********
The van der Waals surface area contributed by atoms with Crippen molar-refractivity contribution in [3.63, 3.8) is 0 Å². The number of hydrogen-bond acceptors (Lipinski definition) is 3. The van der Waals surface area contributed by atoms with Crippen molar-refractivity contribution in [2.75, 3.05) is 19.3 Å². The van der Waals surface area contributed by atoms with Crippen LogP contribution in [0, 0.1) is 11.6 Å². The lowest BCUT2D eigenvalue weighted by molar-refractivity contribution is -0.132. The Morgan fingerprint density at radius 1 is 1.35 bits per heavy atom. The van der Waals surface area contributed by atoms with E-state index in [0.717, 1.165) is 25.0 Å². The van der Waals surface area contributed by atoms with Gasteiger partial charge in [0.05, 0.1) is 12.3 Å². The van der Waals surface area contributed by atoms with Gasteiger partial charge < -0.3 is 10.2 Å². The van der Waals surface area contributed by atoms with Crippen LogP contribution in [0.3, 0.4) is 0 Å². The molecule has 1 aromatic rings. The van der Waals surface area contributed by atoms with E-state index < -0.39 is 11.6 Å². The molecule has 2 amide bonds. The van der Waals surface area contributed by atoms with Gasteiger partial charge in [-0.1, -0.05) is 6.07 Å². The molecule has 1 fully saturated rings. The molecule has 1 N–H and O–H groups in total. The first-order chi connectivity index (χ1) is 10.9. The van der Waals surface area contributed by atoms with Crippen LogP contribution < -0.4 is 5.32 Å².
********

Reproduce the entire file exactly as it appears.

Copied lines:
The van der Waals surface area contributed by atoms with Crippen molar-refractivity contribution in [3.63, 3.8) is 0 Å². The number of hydrogen-bond acceptors (Lipinski definition) is 3. The van der Waals surface area contributed by atoms with Crippen molar-refractivity contribution in [2.75, 3.05) is 19.3 Å². The van der Waals surface area contributed by atoms with Crippen LogP contribution in [0, 0.1) is 11.6 Å². The lowest BCUT2D eigenvalue weighted by molar-refractivity contribution is -0.132. The Morgan fingerprint density at radius 1 is 1.35 bits per heavy atom. The van der Waals surface area contributed by atoms with E-state index in [0.717, 1.165) is 25.0 Å². The van der Waals surface area contributed by atoms with Gasteiger partial charge in [0.05, 0.1) is 12.3 Å². The van der Waals surface area contributed by atoms with Gasteiger partial charge < -0.3 is 10.2 Å². The van der Waals surface area contributed by atoms with Crippen LogP contribution in [0.3, 0.4) is 0 Å². The molecule has 1 aromatic rings. The van der Waals surface area contributed by atoms with E-state index < -0.39 is 11.6 Å². The molecule has 2 amide bonds. The van der Waals surface area contributed by atoms with Gasteiger partial charge in [-0.1, -0.05) is 6.07 Å². The molecule has 1 fully saturated rings. The molecule has 1 N–H and O–H groups in total. The first-order chi connectivity index (χ1) is 10.9. The van der Waals surface area contributed by atoms with Crippen LogP contribution < -0.4 is 5.32 Å².